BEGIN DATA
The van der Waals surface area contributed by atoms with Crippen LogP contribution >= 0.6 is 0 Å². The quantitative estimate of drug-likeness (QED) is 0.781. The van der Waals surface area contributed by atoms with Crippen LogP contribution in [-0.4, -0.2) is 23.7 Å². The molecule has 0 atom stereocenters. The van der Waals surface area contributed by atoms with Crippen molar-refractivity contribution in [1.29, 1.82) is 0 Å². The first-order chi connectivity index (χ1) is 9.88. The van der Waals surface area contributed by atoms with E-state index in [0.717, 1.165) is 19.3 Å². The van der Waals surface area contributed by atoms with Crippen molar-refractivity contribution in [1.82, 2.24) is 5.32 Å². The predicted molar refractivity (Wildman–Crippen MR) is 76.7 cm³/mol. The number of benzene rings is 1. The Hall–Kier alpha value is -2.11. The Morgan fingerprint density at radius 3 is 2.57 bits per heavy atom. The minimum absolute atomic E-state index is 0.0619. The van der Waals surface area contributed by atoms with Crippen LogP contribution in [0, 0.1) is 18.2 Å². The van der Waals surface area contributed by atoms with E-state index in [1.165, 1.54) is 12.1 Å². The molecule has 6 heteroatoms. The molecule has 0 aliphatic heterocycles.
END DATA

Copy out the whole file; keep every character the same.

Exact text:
The van der Waals surface area contributed by atoms with Crippen LogP contribution >= 0.6 is 0 Å². The quantitative estimate of drug-likeness (QED) is 0.781. The van der Waals surface area contributed by atoms with Crippen LogP contribution in [-0.4, -0.2) is 23.7 Å². The molecule has 0 atom stereocenters. The van der Waals surface area contributed by atoms with Crippen molar-refractivity contribution in [1.29, 1.82) is 0 Å². The first-order chi connectivity index (χ1) is 9.88. The van der Waals surface area contributed by atoms with E-state index in [0.717, 1.165) is 19.3 Å². The van der Waals surface area contributed by atoms with Crippen molar-refractivity contribution in [1.82, 2.24) is 5.32 Å². The predicted molar refractivity (Wildman–Crippen MR) is 76.7 cm³/mol. The number of benzene rings is 1. The Hall–Kier alpha value is -2.11. The Morgan fingerprint density at radius 3 is 2.57 bits per heavy atom. The minimum absolute atomic E-state index is 0.0619. The van der Waals surface area contributed by atoms with Crippen LogP contribution in [0, 0.1) is 18.2 Å². The van der Waals surface area contributed by atoms with E-state index in [1.165, 1.54) is 12.1 Å². The molecule has 6 heteroatoms. The molecule has 0 aliphatic heterocycles.